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Bush backs Greenspan
President says he would endorse Fed chairman for another term; Greenspan's surgery 'successful.'
April 22, 2003: 5:40 PM EDT

NEW YORK (CNN/Money) - President Bush endorsed Alan Greenspan for another term as the chairman of the Federal Reserve Tuesday, ending speculation he could punish Greenspan for speaking out against his multibillion-dollar tax cut plan.

The move could also help Bush in his efforts to win re-election in 2004. Keeping a popular central bank chairman, believed by many to be a "maestro" of economic policy, could quiet some of the critics of Bush's handling of the moribund U.S. economy, which has struggled to recover fully from a 2001 recession.

Fed Chairman Alan Greenspan  
Fed Chairman Alan Greenspan

"Yes, I think Alan Greenspan should get another term," Bush told reporters when asked if the Fed chief has done a "good enough job" to be reappointed. The president made the comments during a roundtable interview with a group of reporters, excerpts of which were released by the White House, Reuters reported.

Bush's comments come on the day Greenspan underwent successful surgery for an enlarged prostate gland.

"He will be recuperating in the hospital overnight and expects to be back in his office later this week," the Fed said in a statement, noting that the procedure was "routine and successful."

Greenspan had a similar operation in June 1994, and the surgery will not interfere with the May 6 meeting of the central bank's policy-setting Federal Open Market Committee, the Fed said earlier.

Greenspan, 77, was first appointed chairman of the nation's central bank by President Reagan in 1987. His current term runs out in June 2004 -- at the height of the presidential election campaign.

Do you think Alan Greenspan should serve another term as Federal Reserve Board chairman?

He has yet to indicate whether he is interested in serving another term, but various reports have said he enjoys the job and wants to keep it.

After 15 years at the helm of the world's most powerful central bank, Greenspan enjoys legendary status for his role in guiding U.S. monetary policy. Despite criticism for not acting to pop the stock market bubble of the 1990s, he has earned some praise for his handling of the 2001 recession as well as the stock market crash of 1987.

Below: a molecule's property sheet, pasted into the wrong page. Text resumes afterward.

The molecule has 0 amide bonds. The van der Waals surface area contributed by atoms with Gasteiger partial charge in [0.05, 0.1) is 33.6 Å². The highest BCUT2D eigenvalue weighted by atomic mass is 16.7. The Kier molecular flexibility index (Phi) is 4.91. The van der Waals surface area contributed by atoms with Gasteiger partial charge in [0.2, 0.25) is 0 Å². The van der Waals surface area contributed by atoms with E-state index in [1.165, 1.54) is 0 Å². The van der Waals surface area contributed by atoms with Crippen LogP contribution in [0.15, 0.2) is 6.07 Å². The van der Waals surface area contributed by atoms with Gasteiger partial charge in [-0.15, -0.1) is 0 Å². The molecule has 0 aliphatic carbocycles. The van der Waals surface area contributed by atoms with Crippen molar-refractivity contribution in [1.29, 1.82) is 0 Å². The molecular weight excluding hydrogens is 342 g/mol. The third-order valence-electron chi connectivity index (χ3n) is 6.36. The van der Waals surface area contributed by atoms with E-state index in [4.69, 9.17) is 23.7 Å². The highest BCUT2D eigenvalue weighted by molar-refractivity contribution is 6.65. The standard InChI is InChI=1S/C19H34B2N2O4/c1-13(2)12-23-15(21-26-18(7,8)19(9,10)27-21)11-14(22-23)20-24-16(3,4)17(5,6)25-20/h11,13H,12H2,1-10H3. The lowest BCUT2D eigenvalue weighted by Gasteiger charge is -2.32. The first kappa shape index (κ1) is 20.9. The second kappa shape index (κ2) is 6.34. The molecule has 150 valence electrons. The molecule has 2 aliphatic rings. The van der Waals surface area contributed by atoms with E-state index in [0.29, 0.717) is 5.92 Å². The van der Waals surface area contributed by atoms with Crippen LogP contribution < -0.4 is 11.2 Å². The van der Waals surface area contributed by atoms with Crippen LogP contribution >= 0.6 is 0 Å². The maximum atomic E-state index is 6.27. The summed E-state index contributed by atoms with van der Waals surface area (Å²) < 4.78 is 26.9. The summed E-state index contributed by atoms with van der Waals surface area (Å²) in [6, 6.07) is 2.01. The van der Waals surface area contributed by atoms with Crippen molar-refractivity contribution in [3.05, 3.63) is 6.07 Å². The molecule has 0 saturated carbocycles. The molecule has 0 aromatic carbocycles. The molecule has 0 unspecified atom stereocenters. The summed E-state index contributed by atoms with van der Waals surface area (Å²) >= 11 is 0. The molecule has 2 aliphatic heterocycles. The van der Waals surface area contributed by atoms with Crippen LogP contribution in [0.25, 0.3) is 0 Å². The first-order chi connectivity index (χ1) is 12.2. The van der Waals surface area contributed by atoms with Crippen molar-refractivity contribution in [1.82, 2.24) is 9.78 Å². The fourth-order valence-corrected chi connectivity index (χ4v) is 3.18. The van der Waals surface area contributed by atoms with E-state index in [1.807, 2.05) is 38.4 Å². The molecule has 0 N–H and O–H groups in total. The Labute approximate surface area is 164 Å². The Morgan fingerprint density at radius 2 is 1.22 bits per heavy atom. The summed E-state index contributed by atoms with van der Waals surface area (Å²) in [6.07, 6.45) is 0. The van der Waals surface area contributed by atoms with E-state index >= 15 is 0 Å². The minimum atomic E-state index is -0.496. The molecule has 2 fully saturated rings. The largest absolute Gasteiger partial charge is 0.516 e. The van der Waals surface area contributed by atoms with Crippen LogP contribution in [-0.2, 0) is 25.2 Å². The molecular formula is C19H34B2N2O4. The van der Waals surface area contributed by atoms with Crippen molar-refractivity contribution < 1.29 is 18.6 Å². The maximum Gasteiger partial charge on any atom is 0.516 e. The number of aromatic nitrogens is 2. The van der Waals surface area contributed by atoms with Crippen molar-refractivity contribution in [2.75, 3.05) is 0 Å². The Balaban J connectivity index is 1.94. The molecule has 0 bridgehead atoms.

But Greenspan has caused concern in the Bush administration in recent months by saying the economy might not need the tax-cut package the president has proposed. And Greenspan advised caution about the growing federal budget deficit, which could get a great deal larger with Bush's proposals.

Democrats opposed to the Bush plan took heart in Greenspan's remarks, and Sen. Tom Daschle, D-S.D., called them the "kiss of death" for the president's tax-cut package.

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President Bush said he would back Federal Reserve Chairman Alan Greenspan for another term. CNNfn's Tim O'Brien reports.

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Some observers even wondered whether Bush would replace Greenspan with a hand-picked candidate when the central bank chairman's term ended next year.

The White House reaction, however, was muted, with press secretary Ari Fleischer saying there was "reasonable disagreement" between the president and Greenspan about the need for economic stimulus.

In the months since, Greenspan and Bush have met a number of times to discuss how the U.S.-led war with Iraq was affecting the economy.

The relatively sanguine relationship between Bush and Greenspan stands in contrast to the relationship between Bush's father and the central bank chairman in the early 1990s.

Supporters of then-President Bush accused Greenspan of acting too slowly to combat a recession in 1990-91, saying the "jobless recovery" that followed cost Bush a bid for re-election in 1992.  Top of page

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